Original Research

Accessible continued professional development for maternal mental health

Sally Field, Zulfa Abrahams, David L. Woods, Roseanne Turner, Michael N. Onah, Doreen K. Kaura, Simone Honikman
African Journal of Primary Health Care & Family Medicine | Vol 11, No 1 | a1902 | DOI: https://doi.org/10.4102/phcfm.v11i1.1902 | © 2019 Sally Field, Zulfa Abrahams, David L. Woods, Roseanne Turner, Michael N. Onah, Doreen K. Kaura, Simone Honikman | This work is licensed under CC Attribution 4.0
Submitted: 30 July 2018 | Published: 31 January 2019

About the author(s)

Sally Field, Department of Psychiatry and Mental Health, University of Cape Town, South Africa
Zulfa Abrahams, Department of Psychiatry and Mental Health, University of Cape Town, South Africa
David L. Woods, School of Child and Adolescent Health, University of Cape Town, South Africa
Roseanne Turner, Faculty of Medicine and Health Sciences, Stellenbosch University, South Africa
Michael N. Onah, School of Public Health and Health Systems, University of Waterloo, Canada; and, Institute of Fiscal Studies and Democracy, University of Ottawa, Canada
Doreen K. Kaura, Department of Nursing and Midwifery, Stellenbosch University, South Africa
Simone Honikman, Department of Psychiatry and Mental Health, University of Cape Town, South Africa


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Abstract

Background: Changing global health and development trends have resulted in a need for continued professional development (CPD) within the health and development sectors. In low-resource settings, where the need for training and CPD may be highest, there are significant challenges for disseminating information and skills. There is a need to improve mental health literacy and reduce levels of stigma about maternal mental illness. The Bettercare series of distance learning books provides a peer-based format for CPD. We aimed to evaluate the Bettercare Maternal Mental Health book as a format for CPD.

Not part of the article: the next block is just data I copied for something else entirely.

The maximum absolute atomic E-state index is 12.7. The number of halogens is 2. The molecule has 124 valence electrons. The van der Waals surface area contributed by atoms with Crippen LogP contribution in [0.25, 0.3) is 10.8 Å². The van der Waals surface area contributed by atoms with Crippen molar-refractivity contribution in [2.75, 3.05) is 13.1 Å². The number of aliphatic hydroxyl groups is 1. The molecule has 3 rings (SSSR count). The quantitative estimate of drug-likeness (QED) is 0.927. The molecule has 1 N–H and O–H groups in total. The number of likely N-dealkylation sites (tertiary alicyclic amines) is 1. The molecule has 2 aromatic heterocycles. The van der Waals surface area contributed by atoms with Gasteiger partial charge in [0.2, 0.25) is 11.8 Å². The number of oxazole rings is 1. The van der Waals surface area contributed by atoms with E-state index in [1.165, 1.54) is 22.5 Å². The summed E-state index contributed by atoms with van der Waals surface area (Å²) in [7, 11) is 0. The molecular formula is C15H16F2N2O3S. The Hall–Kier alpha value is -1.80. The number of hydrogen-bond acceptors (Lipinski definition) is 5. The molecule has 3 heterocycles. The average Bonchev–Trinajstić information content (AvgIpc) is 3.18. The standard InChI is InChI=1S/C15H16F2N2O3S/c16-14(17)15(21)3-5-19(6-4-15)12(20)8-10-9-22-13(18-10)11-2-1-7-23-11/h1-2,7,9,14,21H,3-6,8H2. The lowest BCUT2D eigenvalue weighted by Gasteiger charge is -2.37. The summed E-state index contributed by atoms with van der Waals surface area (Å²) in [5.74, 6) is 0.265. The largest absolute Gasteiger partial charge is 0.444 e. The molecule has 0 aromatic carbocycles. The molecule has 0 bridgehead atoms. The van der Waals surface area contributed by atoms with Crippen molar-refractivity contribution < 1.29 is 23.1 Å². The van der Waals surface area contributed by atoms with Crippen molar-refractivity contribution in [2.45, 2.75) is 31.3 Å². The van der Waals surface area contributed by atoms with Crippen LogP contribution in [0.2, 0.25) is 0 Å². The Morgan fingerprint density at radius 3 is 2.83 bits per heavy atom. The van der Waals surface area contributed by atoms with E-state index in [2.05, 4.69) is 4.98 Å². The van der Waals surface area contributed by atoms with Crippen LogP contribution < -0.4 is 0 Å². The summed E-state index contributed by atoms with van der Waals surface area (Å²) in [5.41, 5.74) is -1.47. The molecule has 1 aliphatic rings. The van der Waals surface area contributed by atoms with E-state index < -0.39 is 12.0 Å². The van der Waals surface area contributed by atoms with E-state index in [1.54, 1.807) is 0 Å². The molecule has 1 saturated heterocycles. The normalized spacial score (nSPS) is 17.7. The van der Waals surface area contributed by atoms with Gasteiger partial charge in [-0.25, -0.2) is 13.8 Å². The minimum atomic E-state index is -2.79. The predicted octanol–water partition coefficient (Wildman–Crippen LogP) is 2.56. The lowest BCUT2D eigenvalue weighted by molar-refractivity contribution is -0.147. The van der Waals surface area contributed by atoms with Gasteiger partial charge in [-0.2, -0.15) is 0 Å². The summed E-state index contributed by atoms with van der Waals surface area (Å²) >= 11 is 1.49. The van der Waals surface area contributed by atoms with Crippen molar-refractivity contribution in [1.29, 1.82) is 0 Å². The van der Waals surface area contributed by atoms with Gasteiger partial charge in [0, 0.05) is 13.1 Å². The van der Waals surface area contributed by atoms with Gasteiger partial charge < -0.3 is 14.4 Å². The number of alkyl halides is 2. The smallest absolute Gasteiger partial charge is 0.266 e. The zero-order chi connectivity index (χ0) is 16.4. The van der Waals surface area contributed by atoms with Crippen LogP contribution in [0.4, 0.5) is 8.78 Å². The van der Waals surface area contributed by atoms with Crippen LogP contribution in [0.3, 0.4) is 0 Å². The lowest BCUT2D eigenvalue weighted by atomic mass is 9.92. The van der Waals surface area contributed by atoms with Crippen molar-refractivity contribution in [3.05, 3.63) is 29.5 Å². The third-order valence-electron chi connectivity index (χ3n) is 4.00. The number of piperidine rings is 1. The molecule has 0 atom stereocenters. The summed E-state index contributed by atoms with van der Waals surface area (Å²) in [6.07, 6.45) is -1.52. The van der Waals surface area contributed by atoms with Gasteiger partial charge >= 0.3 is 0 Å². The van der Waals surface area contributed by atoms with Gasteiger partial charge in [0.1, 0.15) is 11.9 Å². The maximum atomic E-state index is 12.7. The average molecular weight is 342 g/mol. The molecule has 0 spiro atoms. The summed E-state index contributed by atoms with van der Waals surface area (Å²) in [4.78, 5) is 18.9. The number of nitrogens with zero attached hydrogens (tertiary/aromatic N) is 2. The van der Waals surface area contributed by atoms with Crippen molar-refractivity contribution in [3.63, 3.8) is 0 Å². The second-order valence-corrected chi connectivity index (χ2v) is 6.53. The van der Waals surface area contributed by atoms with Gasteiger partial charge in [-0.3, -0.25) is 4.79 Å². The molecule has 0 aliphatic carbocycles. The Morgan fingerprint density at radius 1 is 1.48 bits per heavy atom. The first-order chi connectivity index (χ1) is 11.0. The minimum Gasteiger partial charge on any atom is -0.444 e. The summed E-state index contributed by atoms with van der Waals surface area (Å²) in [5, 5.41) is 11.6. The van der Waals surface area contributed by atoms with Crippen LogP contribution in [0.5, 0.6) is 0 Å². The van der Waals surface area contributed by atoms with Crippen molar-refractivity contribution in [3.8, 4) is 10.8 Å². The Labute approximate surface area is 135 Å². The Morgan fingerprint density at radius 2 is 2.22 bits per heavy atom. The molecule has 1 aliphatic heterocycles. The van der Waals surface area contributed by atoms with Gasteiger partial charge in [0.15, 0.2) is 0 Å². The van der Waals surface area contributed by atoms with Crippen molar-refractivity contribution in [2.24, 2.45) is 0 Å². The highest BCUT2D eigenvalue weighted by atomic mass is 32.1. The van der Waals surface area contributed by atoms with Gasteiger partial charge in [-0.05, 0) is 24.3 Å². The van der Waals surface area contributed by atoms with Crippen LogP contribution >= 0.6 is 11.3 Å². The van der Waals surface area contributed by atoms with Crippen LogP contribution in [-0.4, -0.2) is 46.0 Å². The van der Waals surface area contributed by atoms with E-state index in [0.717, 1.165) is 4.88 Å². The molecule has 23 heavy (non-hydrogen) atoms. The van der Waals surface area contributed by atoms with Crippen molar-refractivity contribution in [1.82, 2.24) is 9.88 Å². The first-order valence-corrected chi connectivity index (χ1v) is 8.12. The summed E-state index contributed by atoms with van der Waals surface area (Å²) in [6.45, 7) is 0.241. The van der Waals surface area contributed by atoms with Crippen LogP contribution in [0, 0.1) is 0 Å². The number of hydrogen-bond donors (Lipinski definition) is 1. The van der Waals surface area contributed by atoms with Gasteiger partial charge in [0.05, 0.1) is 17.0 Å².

Aim: The aim of this study was to determine whether the Bettercare Maternal Mental Health book significantly improves knowledge and decreases stigma around mental health for care providers from the health and social development sectors.

Setting: One hundred and forty-one participants (social workers, nursing students and health professionals) were provided with the Bettercare Maternal Mental Health book to study.

Methods: Before and after studying the book, the same multiple-choice knowledge test and the Mental Illness Clinicians’ Attitude Scale were used to assess cognitive knowledge and mental health stigma, respectively.

Results: Participants’ knowledge showed a statistically significant (p < 0.001) improvement between the pre- and post-test results, for all six chapters of the book. However, participants’ attitudes towards mental illness did not show a statistically significant change between the pre- and post-test results.

Conclusion: We found that this method of learning elicited significant improvement in mental health knowledge for care providers. Continued professional development policy planners and curriculum developers may be interested in these findings.


Keywords

maternal mental health; continued professional education; distance learning; low-resource; peer-based

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